Labels: When printing, check this to print the file name above the image.
Lasso tools: There are three Lasso tools: the Lasso tool, the Polygonal Lasso tool, and the Magnetic Lasso tool. The first two choices let you draw around an object using curves and line segments, respectively, and the third lets you draw around an object and have the drawn lines snap to the object (based on calculations determined by color differences in the object and the background).
Layer: Layers are like transparencies, which are clear plastic sheets of material that can be printed on. The transparencies can be printed and stacked on top of one another to form a complex picture, and single transparencies can be removed from the stack for editing or removal. When you create artwork in Photoshop 7.0, you can create it on layers similar to these transparencies—text on one layer, background image on another, and perhaps a selection pasted from another file on another. These layers can then be edited independently of each other, making the editing process more efficient and precise.
Layer masks: Used to obscure entire layers and layer sets. By using masks, you can apply special effects without actually affecting any of the original data on that layer. After you’ve found the perfect effect, you can then apply the changes. The changes can also be discarded. Layer masks are created using the painting and selection tools.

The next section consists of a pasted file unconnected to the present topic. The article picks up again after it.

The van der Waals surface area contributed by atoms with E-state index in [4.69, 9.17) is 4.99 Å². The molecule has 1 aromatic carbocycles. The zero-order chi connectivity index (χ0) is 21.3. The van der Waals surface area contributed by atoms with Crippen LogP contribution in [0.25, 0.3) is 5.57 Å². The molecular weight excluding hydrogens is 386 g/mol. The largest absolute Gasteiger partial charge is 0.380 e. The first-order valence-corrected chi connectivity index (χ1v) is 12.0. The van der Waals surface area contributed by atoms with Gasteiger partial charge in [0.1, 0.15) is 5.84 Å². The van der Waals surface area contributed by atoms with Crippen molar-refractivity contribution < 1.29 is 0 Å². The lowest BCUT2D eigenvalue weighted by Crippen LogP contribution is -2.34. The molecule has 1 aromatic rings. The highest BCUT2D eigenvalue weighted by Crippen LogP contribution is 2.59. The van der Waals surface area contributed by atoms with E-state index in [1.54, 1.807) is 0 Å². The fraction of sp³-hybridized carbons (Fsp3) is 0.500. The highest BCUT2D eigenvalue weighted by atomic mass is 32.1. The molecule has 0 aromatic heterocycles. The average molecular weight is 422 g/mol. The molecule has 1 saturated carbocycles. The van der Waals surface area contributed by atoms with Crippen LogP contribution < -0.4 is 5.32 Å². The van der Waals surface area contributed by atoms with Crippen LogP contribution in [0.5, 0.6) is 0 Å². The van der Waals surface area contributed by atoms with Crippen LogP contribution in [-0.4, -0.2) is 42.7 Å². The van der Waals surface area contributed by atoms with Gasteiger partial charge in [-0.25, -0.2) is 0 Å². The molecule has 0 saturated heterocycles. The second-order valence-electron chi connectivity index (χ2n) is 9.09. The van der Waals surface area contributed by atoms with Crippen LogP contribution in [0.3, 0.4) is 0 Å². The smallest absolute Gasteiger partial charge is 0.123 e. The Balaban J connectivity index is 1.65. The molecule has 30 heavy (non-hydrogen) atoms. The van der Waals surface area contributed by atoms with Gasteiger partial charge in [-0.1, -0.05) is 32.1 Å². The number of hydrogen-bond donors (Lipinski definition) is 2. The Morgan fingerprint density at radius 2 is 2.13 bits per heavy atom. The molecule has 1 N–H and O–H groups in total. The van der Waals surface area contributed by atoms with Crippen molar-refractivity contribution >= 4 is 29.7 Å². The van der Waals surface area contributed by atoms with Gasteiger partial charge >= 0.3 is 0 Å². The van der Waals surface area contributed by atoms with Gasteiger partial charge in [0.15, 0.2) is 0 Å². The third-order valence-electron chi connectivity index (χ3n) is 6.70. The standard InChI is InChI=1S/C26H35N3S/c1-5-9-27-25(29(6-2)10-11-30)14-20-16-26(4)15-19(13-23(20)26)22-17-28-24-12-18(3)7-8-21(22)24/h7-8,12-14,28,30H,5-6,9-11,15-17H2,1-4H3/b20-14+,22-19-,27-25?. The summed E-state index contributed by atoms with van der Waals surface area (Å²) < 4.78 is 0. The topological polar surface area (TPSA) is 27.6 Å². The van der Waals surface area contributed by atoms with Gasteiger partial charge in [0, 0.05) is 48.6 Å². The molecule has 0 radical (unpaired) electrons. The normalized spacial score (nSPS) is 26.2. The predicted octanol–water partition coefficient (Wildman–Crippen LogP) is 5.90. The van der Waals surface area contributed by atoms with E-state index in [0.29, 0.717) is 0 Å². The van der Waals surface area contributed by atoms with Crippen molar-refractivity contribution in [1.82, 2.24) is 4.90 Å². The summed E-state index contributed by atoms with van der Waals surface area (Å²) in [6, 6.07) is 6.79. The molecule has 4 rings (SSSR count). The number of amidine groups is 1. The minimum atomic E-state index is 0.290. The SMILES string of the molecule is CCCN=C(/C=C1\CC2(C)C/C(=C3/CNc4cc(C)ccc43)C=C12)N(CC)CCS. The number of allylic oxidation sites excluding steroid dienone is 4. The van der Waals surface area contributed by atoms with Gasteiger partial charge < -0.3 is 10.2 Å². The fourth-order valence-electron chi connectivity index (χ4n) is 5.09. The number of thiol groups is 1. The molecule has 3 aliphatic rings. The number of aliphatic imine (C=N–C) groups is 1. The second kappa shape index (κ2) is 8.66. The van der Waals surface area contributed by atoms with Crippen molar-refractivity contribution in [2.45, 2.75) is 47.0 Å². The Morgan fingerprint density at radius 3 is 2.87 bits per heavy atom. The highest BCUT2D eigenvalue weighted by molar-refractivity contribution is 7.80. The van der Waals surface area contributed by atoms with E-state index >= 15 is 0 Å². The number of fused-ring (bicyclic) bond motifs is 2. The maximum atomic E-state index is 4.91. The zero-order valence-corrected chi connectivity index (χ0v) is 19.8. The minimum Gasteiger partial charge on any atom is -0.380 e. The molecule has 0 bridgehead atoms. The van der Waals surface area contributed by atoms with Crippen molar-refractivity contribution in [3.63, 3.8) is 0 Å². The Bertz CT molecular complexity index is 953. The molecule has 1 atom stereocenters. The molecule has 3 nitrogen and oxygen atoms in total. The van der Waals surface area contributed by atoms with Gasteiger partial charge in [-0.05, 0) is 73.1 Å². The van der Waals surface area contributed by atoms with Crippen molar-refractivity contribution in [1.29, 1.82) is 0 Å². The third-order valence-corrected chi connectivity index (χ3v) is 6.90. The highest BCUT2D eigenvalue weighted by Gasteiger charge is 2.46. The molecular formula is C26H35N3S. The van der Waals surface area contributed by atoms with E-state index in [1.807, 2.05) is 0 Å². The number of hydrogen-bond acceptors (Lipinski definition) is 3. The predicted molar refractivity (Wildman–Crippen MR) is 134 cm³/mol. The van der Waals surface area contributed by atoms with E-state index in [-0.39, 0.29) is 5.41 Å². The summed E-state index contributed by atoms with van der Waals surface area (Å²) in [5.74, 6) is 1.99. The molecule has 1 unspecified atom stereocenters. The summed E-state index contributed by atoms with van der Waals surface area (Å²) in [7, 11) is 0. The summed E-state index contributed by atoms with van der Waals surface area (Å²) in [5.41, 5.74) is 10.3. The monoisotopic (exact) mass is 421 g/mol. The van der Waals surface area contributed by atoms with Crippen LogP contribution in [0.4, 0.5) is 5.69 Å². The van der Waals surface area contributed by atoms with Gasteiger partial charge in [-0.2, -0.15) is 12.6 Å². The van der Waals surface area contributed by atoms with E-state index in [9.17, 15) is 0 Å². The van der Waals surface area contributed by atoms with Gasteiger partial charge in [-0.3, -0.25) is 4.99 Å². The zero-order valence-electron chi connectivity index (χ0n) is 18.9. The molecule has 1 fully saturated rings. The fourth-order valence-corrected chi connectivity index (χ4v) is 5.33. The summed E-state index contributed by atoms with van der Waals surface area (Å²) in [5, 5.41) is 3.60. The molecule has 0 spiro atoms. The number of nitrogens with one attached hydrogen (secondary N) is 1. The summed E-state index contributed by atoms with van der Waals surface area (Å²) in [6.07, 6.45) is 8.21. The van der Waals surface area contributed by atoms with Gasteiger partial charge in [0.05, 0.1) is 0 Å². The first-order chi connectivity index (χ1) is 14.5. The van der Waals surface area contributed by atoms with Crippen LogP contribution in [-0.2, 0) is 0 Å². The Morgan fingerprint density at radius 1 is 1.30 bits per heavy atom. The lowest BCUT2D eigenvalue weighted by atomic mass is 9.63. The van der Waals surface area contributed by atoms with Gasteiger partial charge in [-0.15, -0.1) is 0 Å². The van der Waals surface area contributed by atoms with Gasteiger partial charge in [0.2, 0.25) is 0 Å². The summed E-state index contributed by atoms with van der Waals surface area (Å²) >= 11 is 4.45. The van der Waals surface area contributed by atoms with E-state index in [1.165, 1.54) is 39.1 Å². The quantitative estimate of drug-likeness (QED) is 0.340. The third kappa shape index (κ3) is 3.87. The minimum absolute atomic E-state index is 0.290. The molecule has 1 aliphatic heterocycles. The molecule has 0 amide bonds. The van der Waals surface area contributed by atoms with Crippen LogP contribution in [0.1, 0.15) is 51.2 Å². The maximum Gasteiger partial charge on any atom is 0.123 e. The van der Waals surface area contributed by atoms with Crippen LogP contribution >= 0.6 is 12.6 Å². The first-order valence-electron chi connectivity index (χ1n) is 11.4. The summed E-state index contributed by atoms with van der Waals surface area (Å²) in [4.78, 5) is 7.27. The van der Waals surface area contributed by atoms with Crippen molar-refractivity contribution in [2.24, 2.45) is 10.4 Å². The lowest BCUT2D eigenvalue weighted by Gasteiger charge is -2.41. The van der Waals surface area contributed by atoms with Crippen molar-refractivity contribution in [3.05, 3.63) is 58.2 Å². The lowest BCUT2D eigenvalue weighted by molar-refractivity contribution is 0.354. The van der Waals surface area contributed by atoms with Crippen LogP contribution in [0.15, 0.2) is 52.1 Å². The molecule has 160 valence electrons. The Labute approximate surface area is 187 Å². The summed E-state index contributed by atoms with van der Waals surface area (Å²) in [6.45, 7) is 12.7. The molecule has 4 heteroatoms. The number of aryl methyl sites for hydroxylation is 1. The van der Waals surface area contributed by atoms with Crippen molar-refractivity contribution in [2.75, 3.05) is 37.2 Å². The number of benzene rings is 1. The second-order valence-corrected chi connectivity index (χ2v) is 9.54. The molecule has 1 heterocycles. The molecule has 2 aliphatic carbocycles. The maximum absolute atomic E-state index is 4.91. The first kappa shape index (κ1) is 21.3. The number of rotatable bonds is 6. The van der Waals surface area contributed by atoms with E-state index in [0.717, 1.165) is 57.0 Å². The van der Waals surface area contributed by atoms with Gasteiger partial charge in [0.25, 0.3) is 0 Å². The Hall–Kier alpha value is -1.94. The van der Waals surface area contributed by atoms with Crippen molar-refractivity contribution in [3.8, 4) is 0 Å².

Leading: Leading is the amount of space between lines of text in a paragraph.
Limits: Allows you to choose from Contiguous, Discontiguous, and Find Edges when using the Background Eraser tool. Contiguous erases colors that are next to the original sample, Discontiguous erases underneath the brush, and Find Edges looks for and finds the edges of an image and erases to those edges.
Line screen: Also called screen ruling, line screen is how many lines of halftone dots appear per linear inch on a printed page, positive or negative. Line screen is measured in lines per inch (lpi). Lines per inch is limited by the output device and the paper or film you print on. Common lpi for screen printers range from 55 lpi to 65 lpi. Newspapers print around 85 lpi and magazines around 133 or 155 lpi.
Line tool: Allows you to draw straight lines using the mouse. The Line tool is located with the other Shape tools and draws vector-based lines.
lpi: Lines per inch is a term used by offset printers, screen printers, and other graphic artists to describe how many lines or dots per inch will be in a halftone screen. Screen printers generally output their images at 55 to 65 lpi, depending on the type of print process (spot or process) and other factors such as the type of screen used and its mesh count and the type of ink used.